is very different than physician-assisted suicide.
8. What about Cancer and Pain?
There is an inverse relationship between cancer patients experience
with pain and their favoring assisted suicide. People with cancer
are less in favor or assisted suicide than is the general public.
Patients with pain want doctors to kill the pain, not kill the
patient. We should focus on improving the care of patients, not
on killing them. In Oregon, only a small minority of patients dying
of assisted suicide chose it because of fear of pain in the future.
This was not because they were having pain. The proponents of assisted
suicide acknowledge that pain is not an important reason for legalizing
assisted suicide. The message that the proponents of assisted suicide
are giving to the public and to patients, is that doctors can do
a better job of killing patients than they can of caring for their
medical needs. The doctors you don't trust to take care of you
are going to be given the legal power to kill you. My patients
have told me that they worry that the doctors will be the judge,
jury and executioner of their lives.
9. Relationship of Depression and Physician-assisted Suicide
Depression is the leading cause of suicide. There is a direct relationship
between depression and favoring physician-assisted suicide. Depression
is frequently overlooked in patients with serious physical illness.
Depression needs to be diagnosed and properly treated with counseling
10. Physician-assisted Suicide Destroys the Trust between Patient
The following is a personal story of Dr. Kenneth Stevens, M.D. "We
had been married for 18 years and had 6 children. For three years
my wife had been suffering from advancing malignant lymphoma. It
had spread from the lymph nodes to her brain, to her spinal cord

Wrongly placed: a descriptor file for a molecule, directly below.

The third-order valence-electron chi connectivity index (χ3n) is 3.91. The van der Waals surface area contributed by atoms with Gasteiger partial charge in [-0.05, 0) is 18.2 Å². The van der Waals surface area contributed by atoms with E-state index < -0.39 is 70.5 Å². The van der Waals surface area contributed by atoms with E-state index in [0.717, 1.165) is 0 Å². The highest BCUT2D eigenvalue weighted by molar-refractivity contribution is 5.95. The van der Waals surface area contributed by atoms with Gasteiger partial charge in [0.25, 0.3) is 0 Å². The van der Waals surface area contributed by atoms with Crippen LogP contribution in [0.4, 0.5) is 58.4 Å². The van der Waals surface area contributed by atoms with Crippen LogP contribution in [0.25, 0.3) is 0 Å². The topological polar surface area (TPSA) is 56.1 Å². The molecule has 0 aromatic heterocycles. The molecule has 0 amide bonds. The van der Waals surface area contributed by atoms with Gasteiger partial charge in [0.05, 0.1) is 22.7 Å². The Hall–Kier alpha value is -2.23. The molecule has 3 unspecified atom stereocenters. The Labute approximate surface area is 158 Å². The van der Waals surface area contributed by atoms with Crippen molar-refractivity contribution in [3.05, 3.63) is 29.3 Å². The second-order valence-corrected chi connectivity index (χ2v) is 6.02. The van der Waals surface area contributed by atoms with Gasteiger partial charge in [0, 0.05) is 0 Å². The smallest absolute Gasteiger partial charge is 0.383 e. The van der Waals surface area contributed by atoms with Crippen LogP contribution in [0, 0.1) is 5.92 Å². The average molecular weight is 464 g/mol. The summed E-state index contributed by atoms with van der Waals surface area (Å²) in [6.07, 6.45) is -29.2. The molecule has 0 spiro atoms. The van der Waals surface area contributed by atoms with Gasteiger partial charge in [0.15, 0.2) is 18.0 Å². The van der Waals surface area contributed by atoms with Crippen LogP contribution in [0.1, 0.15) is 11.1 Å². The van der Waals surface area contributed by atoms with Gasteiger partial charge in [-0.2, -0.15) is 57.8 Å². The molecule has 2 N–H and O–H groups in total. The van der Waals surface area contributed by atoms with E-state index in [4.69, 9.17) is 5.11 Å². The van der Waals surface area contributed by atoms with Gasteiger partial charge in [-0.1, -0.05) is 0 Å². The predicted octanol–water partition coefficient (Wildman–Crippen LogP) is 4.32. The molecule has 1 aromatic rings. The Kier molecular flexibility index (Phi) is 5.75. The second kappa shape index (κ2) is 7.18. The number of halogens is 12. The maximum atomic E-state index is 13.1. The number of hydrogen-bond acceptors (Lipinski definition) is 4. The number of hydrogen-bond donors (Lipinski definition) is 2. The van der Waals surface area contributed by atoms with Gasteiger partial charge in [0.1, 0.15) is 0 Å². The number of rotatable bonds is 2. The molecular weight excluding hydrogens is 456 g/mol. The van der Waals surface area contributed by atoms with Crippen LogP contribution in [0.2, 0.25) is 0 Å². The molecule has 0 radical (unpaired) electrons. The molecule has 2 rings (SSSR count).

and to her bones. She had received extensive chemotherapy and radiation
treatments. She required considerable pain medication, antidepressants
and other supportive measures. In late May, 1982, we met again with
her physician to review what more could be done. It was obvious that
there was no further treatment that would halt the cancer's progressive
nature. As we were about to leave his office, her physician said, "Well,
I could write a prescription for an 'extra large' amount of pain
medication for you." He did not say it was for her to hasten her
death, but she and I both felt his intended message. We knew that
was the intent of his words. We declined the prescription. As I helped
her to our car, she said, "He wants me to kill myself." She and I
were devastated. How could her trusted physician subtly suggest to
her that she take her own life with lethal drugs? We had felt much
discouragement during the prior three years, but not the deep despair
that we felt at that time when her physician, her trusted physician,
subtly suggested that suicide should be considered. His subtle message
to her was, "Your life is no longer of value, you are better off
dead." Six days later she died peacefully, naturally, with dignity
and at ease in her bed, without the suggested lethal drugs. Physician-assisted
suicide does destroy trust between patient and physician.
11. Money and Physician-Assisted Suicide
Derek Humphry, founder of End of Life Choices, has said that assisted
suicide can help solve the problems of health care costs. What
is cheaper for HMOs or Medicaid programs, assisted suicide or caring
for a patient? A newspaper report in 1998, indicated that two assisted
suicides paid for by Oregon Medicaid cost $99 for both of them.
Oregon has been in an economic and medical crisis. Half of Oregon
doctors in 2003 will no longer take care of Oregon Medicaid patients.
Significant state budget deficits stopped benefits for many Oregonians
in the state's Medically Needy Program in 2003. This resulted in
many serious medical problems and even deaths. Loss of mental-illness
medications resulted in suicides. Loss of anti-seizure medications
resulted in a patient going into a million dollar coma before his
recent death. Patients with HIV/AIDS lost funding for their medications.
Patients needing organ-transplants were taken off the transplant
list because would not receive state financial support for anti-rejection
drugs. Patients lost funding for their pain medications. One of
the physicians in our organization received a call from a patient
in March, 2003, requesting "assisted suicide". He said he had an
11-year history of chronic pain. He said, "The state has stopped
paying for my pain meds because of the Medicaid cutbacks." "If
they won't pay for my pain meds, then they might as well pay for
my suicide." With the social and financial inequality in our society,